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Clearview AI is in the limelight yet again after the Office of the Australian Information Commissioner (OAIC) and the United Kingdom’s Information Commissioner’s Office (ICO) opened a joint investigation into the company’s personal information handling practices. According to the two public bodies, the inquiry will focus on whether or not the firm is “scraping” and handling data that violates the UK Data Protection Act 2018 and the Australian Privacy Act 1988.
“The investigation highlights the importance of enforcement cooperation in protecting the personal information of Australian and UK citizens in a globalised data environment,” said the Office of the Australian Information Commissioner and the UK’s Information Commissioner’s Office in a statement.
Three Billion Faces in the Data Registry
It is reported that Clearview AI’s facial recognition app features a database consisting of over three billion images of people’s faces that have been “scraped” from a range of popular social media platforms and sites, including Facebook, YouTube and Google. Users can take advantage of the app’s large database by uploading a photograph of an individual’s face to Clearview AI and discover where else that specific person’s face appears online.
This all comes after the CEO of Clearview AI, Hoan Ton-That, mentioned to NBN News NOW that his company is in discussions with federal and state agencies to help track those infected with COVID-19 using facial recognition. Despite the investigation, Ton-That claims that Clearview AI only collects photographs in compliance with relevant laws.
“Clearview AI searches publicly available photos from the internet in accordance with applicable laws. It is used to help identify criminal suspects,” said Hon-That in a statement provided to Engadget. “Its powerful technology is currently unavailable in the UK and Australia. Individuals in these countries can opt-out.”
Up until The New York Times exposed the company’s practices in January of this year, Clearview AI was relatively unknown. Following the report, the firm was sent a cease-and-desist notice from the likes of Facebook, Twitter, YouTube, and Google over the collection of photos for its app.
In recent weeks, Clearview AI suspended its contract with the Royal Canadian Mounted Police (RCMP) after claims that the firm unlawfully collected personal data and shared it with police. The Office of the Privacy Commissioner of Canada (OPC) has also opened an investigation into the RCMP’s use of the firm’s facial recognition technology.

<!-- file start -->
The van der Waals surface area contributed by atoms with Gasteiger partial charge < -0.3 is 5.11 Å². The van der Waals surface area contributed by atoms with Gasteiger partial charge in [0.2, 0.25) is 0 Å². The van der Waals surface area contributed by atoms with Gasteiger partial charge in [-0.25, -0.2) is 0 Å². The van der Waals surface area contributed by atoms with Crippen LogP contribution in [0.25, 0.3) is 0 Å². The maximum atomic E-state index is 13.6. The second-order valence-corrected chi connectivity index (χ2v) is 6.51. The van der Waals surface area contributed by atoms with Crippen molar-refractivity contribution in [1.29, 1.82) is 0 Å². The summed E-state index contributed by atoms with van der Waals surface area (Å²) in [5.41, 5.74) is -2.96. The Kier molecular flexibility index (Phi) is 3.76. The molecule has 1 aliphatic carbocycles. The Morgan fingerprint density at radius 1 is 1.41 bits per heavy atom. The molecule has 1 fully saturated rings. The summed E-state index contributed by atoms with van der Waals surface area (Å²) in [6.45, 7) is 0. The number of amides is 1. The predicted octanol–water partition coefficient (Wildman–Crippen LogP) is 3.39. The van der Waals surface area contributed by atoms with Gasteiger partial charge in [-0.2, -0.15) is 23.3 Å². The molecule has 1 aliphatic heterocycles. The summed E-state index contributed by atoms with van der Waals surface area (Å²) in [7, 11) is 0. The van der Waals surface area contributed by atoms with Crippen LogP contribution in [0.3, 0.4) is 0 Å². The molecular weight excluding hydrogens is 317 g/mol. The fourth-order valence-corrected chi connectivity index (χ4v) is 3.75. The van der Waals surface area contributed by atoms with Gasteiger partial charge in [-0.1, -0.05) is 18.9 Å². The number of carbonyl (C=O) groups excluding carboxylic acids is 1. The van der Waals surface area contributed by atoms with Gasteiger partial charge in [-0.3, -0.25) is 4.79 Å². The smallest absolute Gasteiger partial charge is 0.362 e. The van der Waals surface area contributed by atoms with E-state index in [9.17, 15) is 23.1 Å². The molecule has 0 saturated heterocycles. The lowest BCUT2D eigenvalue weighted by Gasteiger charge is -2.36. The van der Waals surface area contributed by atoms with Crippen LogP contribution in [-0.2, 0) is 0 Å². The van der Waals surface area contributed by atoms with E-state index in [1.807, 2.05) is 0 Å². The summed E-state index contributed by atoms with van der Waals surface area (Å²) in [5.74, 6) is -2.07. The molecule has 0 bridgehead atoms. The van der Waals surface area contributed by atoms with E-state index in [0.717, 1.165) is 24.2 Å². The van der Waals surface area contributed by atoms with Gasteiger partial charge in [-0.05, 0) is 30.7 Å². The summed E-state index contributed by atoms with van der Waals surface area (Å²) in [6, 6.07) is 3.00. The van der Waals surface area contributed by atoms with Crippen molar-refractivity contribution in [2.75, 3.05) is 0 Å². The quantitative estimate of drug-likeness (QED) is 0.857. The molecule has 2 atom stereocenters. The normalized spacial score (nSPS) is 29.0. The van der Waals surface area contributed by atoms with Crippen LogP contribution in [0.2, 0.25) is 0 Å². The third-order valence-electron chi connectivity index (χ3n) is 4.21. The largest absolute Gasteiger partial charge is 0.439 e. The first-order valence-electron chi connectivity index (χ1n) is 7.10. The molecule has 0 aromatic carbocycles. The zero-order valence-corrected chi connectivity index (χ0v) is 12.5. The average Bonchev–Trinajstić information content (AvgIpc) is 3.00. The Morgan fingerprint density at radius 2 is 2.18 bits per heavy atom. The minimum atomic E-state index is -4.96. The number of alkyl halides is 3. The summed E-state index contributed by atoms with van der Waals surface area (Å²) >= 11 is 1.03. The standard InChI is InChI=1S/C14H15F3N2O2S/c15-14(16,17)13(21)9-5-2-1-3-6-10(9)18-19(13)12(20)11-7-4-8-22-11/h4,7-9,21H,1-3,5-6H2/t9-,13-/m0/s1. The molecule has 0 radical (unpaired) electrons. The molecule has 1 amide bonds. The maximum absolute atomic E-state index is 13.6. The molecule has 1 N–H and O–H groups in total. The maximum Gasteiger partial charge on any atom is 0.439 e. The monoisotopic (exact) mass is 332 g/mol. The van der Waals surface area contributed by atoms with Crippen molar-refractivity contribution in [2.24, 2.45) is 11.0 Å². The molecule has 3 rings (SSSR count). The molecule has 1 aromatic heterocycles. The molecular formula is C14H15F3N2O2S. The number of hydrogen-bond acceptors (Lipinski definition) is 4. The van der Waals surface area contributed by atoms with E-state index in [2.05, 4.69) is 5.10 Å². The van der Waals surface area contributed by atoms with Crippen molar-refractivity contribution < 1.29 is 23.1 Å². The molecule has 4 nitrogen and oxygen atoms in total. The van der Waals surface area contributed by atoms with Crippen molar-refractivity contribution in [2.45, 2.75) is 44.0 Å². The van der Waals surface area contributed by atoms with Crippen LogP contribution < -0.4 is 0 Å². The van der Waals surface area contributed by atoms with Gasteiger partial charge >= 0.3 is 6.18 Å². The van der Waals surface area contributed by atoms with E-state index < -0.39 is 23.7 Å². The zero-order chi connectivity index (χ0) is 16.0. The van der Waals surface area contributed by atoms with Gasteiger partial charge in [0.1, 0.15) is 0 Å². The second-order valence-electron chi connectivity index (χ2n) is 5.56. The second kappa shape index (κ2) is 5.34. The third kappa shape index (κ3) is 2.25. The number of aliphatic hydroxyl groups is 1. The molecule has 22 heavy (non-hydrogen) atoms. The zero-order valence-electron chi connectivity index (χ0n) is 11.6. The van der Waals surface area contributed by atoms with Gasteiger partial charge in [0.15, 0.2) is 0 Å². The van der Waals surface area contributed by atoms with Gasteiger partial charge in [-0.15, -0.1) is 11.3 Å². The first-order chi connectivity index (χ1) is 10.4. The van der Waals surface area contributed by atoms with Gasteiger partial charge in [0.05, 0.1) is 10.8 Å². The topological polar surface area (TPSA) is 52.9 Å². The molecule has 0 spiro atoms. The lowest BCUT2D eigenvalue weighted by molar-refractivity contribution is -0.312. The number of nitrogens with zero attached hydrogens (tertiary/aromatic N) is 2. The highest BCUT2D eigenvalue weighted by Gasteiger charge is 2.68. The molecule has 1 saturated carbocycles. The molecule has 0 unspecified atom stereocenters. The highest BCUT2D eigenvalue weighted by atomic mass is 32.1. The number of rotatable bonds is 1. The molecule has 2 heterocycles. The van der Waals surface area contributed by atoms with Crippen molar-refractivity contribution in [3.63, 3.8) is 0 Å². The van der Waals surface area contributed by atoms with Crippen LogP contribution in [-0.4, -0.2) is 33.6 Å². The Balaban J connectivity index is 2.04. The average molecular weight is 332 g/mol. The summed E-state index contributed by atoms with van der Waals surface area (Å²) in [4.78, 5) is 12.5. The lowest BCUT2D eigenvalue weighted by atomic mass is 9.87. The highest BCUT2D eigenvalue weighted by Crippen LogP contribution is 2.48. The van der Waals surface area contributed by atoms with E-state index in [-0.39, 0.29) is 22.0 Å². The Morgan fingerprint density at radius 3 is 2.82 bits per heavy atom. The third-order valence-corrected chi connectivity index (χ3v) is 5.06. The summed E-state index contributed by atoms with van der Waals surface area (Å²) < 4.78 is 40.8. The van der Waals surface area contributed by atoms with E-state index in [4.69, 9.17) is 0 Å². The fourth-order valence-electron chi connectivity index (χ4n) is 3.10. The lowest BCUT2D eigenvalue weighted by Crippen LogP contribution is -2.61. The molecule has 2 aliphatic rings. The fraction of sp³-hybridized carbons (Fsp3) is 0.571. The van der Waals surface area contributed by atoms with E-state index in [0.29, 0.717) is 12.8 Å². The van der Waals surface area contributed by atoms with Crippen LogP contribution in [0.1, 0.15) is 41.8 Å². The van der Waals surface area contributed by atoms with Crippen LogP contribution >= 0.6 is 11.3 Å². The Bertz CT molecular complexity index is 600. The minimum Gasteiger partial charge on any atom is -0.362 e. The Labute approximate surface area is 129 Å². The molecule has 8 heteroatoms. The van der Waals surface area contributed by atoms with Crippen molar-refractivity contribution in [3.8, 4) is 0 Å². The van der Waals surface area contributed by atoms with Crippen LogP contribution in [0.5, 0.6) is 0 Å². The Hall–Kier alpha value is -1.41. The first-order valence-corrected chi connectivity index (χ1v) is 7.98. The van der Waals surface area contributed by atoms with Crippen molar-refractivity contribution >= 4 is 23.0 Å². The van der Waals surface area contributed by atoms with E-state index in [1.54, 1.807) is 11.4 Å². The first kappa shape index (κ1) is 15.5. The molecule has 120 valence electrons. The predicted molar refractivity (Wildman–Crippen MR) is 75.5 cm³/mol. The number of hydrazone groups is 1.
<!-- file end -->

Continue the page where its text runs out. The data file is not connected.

Lawmakers to Prohibit the Use of Facial Recognition Technologies by Law Enforcement Agencies
With governments across the globe implementing strict measures necessary to manage and prevent COVID-19, the use of facial recognition — particularly by police — has come under scrutiny. As the use of facial recognition technologies continues to increase, both employees and human rights activists are demanding that companies comply with basic human rights laws when gathering personal information, especially photographs of individuals.
On 25 June, 2020, a group of lawmakers in the U.S. introduced legislation to prohibit the use of facial recognition technologies by law enforcement and government agencies without approval from Congress. Regulatory authorities in Europe are also in the midst of establishing strict rules on AI companies and the use of personal data to build public trust in technology.
As a security analyst working in Beijing in 2008, I struggled to connect to basic websites like Facebook and Wikipedia (coincidentally, many more websites are banned in China today than were then). Naturally, I started looking for a solution. VPN services were, at the time, security tools used by large I.T. companies or cybersecurity professionals.